This article is a reproduction from HETAS Technical Bulletin #21. Click here to access the Bulletin in the Technical Area of the HETAS website (password required).
On 1st January 2022, all solid fuel roomheater appliances placed on the market will need to adhere to stricter efficiency and emission performance conditions when burning both biomass and solid mineral fuels in the UK, covered under the soon to be adopted Ecodesign regulations.
This new legislation will sit alongside the current requirements within the Construction Products Regulations (CPR), which sets out the methods and criteria for assessing and declaring the performance of construction products and allows manufacturers to affix a CE mark (or UKCA mark) to confirm the appliance is backed by a functioning technical evidence file and factory production control system.
As part of these developments in mandating the sale of cleaner and more efficient solid fuel appliances available on the market, installers will need to be made aware of any additional responsibilities after the 1st January 2022 adoption date, in terms of those products newly placed on the market, and those second-hand appliances confirmed as already being in the supply chain or on the market already.
|Storage, including integrated storage/direct||N/A|
|Solid fuel heating||Efficiency (gross)||Feed|
|B1 Simple open fire – inset||37%||Batch|
|B2 Open fire – freestanding convector||47%||Batch|
|B3 Open fire inset convector||45% mineral fuels|
43% wood fuels
Open fire and boiler (inset or freestanding)
Open fire + high output boiler (trapezium and rectangular grates)
|D4 Open fire + high output boiler (rectangle)||63%||Batch|
|E1 Dry room heater (dry stove)||65%||Batch/auto|
|E2 Dry room heater – wood logs only||65%||Batch|
|E3 Dry room heater – multi-fuel||65%||Batch|
|E4 Dry room heater – pellet stove||65% part load|
70% nominal load
|F Room heater with boiler||67% mineral fuels & wood logs|
70% wood pellets – part load
75% wood pellets – nominal load
Cooker without boiler not exceeding 3.5kW
|65% mineral fuels|
55% wood fuels
Cooker with heating boiler exceeding 3.5kW
|65% mineral fuels|
60% wood fuels
|J2 Independent boiler – wood logs only||75%||Batch|
|J3 Independent boiler – multi-fuel||65% mineral fuels|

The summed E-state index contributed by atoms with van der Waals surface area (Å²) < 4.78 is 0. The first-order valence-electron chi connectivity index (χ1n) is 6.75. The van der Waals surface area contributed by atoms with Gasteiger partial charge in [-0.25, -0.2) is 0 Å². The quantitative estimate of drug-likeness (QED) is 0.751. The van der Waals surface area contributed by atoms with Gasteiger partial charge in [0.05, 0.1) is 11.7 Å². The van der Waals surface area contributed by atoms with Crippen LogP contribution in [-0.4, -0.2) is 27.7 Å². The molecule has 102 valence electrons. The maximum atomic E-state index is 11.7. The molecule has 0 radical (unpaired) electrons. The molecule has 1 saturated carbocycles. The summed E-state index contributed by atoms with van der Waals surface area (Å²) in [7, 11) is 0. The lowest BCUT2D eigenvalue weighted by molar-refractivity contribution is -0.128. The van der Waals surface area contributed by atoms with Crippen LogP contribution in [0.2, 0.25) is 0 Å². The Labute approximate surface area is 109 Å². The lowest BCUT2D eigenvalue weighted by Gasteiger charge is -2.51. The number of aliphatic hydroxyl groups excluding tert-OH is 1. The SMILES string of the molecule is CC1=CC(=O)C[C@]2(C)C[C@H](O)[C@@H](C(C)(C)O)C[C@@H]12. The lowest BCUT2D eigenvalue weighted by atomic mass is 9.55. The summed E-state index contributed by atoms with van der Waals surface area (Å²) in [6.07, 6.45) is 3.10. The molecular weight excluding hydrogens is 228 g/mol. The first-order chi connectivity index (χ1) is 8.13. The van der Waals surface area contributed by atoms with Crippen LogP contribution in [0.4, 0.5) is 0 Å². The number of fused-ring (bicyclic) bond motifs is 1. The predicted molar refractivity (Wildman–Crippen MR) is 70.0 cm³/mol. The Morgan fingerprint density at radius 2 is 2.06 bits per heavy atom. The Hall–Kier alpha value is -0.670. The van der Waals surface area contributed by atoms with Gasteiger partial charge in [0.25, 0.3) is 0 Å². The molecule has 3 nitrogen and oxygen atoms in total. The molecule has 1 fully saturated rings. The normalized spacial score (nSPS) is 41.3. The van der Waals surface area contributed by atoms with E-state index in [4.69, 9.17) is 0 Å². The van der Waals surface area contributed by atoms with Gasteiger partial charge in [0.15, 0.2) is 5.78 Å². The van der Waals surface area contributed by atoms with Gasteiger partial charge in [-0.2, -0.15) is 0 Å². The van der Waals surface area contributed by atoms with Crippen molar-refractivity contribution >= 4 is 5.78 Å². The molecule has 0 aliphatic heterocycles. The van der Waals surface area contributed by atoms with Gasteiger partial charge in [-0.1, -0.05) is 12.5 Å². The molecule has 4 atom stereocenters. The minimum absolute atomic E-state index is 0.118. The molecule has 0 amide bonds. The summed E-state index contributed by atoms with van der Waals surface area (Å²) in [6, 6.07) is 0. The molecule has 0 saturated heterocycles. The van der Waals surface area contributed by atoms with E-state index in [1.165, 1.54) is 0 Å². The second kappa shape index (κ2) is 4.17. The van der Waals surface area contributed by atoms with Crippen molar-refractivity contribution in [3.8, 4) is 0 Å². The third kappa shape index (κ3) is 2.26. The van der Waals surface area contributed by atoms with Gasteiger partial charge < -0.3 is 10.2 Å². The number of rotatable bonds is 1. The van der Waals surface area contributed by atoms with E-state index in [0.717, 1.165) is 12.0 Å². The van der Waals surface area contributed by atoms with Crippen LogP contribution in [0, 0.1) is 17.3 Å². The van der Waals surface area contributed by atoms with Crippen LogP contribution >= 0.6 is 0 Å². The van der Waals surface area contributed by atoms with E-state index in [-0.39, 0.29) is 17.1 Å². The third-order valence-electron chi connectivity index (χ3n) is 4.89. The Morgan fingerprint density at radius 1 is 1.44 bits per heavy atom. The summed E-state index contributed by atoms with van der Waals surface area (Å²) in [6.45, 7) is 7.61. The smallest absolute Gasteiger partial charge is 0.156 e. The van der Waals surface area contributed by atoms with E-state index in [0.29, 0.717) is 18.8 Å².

75% wood logs
|J4 Independent boiler – anthracite||70% up to 20.5kW|
75% part load
|J5 Independent boiler – wood/pellets/chips||65%||Auto|
|Slow heat release appliances||70%||Batch|
|One-off tiled/mortared stoves||Batch|
Newly placed products on the market are those that are made available for the first time on the open market, i.e., when it is first supplied for distribution, consumption or use on the market in the course of a commercial activity, whether in return for payment or free of charge. This can be either when a newly manufactured product, or a product imported from another country, is made available on the market for the first time and does not necessarily require physical delivery of the product. (i.e., warehouse stock).
Any products placed on the market after the 1st January will need to be Ecodesign Compliant, however queries arise on those second-hand appliances that are already in circulation and are being marketed for resale, and whether under the future requirements they can be legally installed, commissioned, and notified (or put into service).
The simple answer is yes, the new regulations do not stipulate any requirements for registered installers putting into service solid fuel appliances that have already been placed on the market, even if the installation date is after 1st January 2022. This includes all types of solid fuel heating appliances, encompassing open fires, closed appliances, cookers and independent boilers burning biomass fuels.
Although the Ecodesign Regulations are a manufacturer specific requirement, installers will still need to make sure at the point of installation that any second-hand appliance continues to meet the minimum gross efficiency limits specified within the Building Regulations, particularly those specified within Table 1 of the Domestic Building Services Compliance Guide.
Only appliances that have been confirmed as meeting these minimum limits should be installed and notified through HETAS in declaring compliance to the Building Regulations has been met.
Confirmation of the appliance’s gross efficiency, which is measured during the initial CE type test, can on most occasions be found within the appliance manufacturers technical literature, which include CE dataplate which may be on the appliance direct, installation instructions or the Declaration of Performance (DoP) associated with the product. The DoP is a requirement of CE marking and is required to be made freely to installers making request to reference it.
More information of minimum gross efficiency requirements can be accessed through the Domestic Building Services Compliance guide at:
www.planningportal.co.uk/info/200135/approved_documents – Part L – Conservation of fuel and power – 5. Building Services Compliance Guides
or for further information contact the HETAS technical helpline at firstname.lastname@example.org or by calling 01684 278170 (option 1).